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January 9, 2007

star wars @ omsi: spaceships

by sven at 8:00 am

More about the recent Star Wars exhibit at OMSI...

the Millenium Falcon

The amazing thing about the model spaceships I saw is that their detail looks good whether you're standing four feet away -- or four inches away. Many of the models weighed 70 pounds, 100 pounds, or more. Moving them could require several people helping.

The Millenium Falcon you see above was a special exception. It could fit in the palm of your hand. It was used for just one shot: the one where the Falcon is clinging to the back of a Star Destroyer in The Empire Strikes Back. It's a gorgeous piece of craftsmanship -- and I have absolutely no idea how it was constructed.


This X-wing is four feet long. The story goes that some of the crew were making it in their spare time... But the higher-ups heard about it, and then it got used in the film.

How do I know this stuff? The book Sculpting A Galaxy: Inside the Star Wars Model Shop was just released in November. It has a wealth of info and photos that haven't been available before. ...Uh, that and the fact that I'm a geek who's been soaking up details about Star Wars' special effects all my life.

X-wing surface texture

While at the exhibit, I became fascinated with trying to figure out how the surface textures of the spaceships were created. I'm pretty sure that what we're looking at here is just some spare bits of sheet styrene that have been glued on, and a good airbrush paint job.

X-wing detail

See that striated strip on the engine? That's also sheet styrene. I feel sure that I've seen patterned styrene like that at model railroad supply stores.

the sandcrawler

I believe this is the sandcrawler model that was made specially for the 1997 re-release of A New Hope...

sandcrawler surface texture

For this scale, rectangles and trapezoids of sheet styrene were cut out, then glued onto MDF. There are actual spaces between the pieces of styrene, to accentuate that "sheet metal welded together" feel.

the back side of the sandcrawler

You're not supposed to be interested in the backside of the model... But I strained to get a good look. The frame for the sandcrawler is definitely MDF -- medium density fiberboard.

It's so exciting to see materials that I recognize!

Star Destroyer

Of all the spaceships that were on display, the Star Destroyer is the one that is supposed to be the largest (relatively speaking) in the Star Wars universe. In real life, it was maybe a little over three feet long. However, the original Millenium Falcon model from A New Hope was by far the largest model exhibited. It was more like four feet in diameter. And it would take at least four people to lift it.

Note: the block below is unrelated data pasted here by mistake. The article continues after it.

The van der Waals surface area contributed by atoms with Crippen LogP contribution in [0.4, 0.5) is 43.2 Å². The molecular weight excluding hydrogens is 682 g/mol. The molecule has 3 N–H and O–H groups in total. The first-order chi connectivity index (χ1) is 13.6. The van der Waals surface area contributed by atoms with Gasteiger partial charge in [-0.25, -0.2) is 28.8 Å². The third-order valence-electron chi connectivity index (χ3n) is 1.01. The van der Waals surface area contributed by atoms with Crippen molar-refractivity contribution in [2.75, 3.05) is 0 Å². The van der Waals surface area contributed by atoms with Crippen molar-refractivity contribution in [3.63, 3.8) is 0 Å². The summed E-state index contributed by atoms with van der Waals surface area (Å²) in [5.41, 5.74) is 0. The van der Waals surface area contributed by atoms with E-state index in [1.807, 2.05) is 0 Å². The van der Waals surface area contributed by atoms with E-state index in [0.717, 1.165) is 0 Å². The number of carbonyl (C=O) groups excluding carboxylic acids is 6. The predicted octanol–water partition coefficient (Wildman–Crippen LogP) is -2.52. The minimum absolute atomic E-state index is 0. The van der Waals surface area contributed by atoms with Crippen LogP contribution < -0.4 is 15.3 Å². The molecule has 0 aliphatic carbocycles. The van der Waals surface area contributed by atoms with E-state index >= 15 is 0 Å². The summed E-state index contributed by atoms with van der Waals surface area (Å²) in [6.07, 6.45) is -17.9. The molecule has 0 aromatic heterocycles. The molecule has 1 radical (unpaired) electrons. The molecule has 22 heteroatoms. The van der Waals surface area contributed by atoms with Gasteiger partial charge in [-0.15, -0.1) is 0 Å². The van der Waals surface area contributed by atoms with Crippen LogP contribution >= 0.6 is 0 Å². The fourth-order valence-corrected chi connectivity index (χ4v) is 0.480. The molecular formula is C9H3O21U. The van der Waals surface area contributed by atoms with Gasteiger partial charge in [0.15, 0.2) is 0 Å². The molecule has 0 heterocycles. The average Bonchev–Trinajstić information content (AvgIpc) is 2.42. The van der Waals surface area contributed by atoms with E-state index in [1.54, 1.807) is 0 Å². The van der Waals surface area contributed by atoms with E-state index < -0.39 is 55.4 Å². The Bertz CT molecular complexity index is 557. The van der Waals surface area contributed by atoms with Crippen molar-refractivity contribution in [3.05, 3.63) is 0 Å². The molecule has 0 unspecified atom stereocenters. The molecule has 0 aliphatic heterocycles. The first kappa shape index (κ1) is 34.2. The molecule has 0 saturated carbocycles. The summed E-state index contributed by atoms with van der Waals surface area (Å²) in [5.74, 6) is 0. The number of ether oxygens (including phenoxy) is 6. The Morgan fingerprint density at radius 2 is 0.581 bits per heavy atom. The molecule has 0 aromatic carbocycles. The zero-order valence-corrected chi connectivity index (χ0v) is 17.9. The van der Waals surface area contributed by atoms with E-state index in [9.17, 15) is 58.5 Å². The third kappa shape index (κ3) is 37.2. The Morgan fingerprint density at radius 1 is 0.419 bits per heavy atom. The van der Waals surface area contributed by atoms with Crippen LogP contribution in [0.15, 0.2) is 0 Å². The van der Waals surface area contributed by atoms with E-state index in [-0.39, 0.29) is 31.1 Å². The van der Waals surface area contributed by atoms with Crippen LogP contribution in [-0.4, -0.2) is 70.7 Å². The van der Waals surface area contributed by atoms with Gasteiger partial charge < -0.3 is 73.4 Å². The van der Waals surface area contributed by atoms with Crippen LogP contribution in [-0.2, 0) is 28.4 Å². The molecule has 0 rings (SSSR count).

metal tube supporting Star Destroyer

All of the large spaceship models were supported by big metal tubes (3" diameter?). These tubes are welded onto wheeled carts, so people setting up the Star Wars exhibit can move them around more easily.

Star Destroyer surface texture

In essence, the star destroyer has the same "sheets of metal welded together" look that the sandcrawler has. However, the scale is different. The Star Destroyer is supposed to be around a mile long. So rather than cut out pieces of sheet styrene, it looks to me like the surface is one single sheet -- which has simply been scribed with an X-Acto blade.

Star Destroyer details

How did the model makers create all that amazing detail? "Kitbashing." They'd take hundreds of pre-made model kits, and use little bits and pieces in unrecognizable configurations.

The spheres on top of the control tower? I have a hunch that they're faceted plastic "crystals" that you use to make rainbows, which have been spray painted over.


Talking about the exhibit with a friend, he asked me how good the kitbashing actually was. Could I recognize little bits and pieces as being from other things?

Y-wing detail

Nope! It was truly amazing. The only bit I ever recognized as being something, um, recognizable... was on the Y-wing. There's that little bit that was clearly a oil canister of some sort in its previous life.

This photo's also interesting because you can see a lot of rod -- most likely brass -- that's been carefully bent at right angles. You can probably do that with just a pair of pliers. I think there's also a tool available via Micro-Mark that helps you do that.

[to be continued]

posted by sven | January 9, 2007 8:00 AM | categories: exhibits & events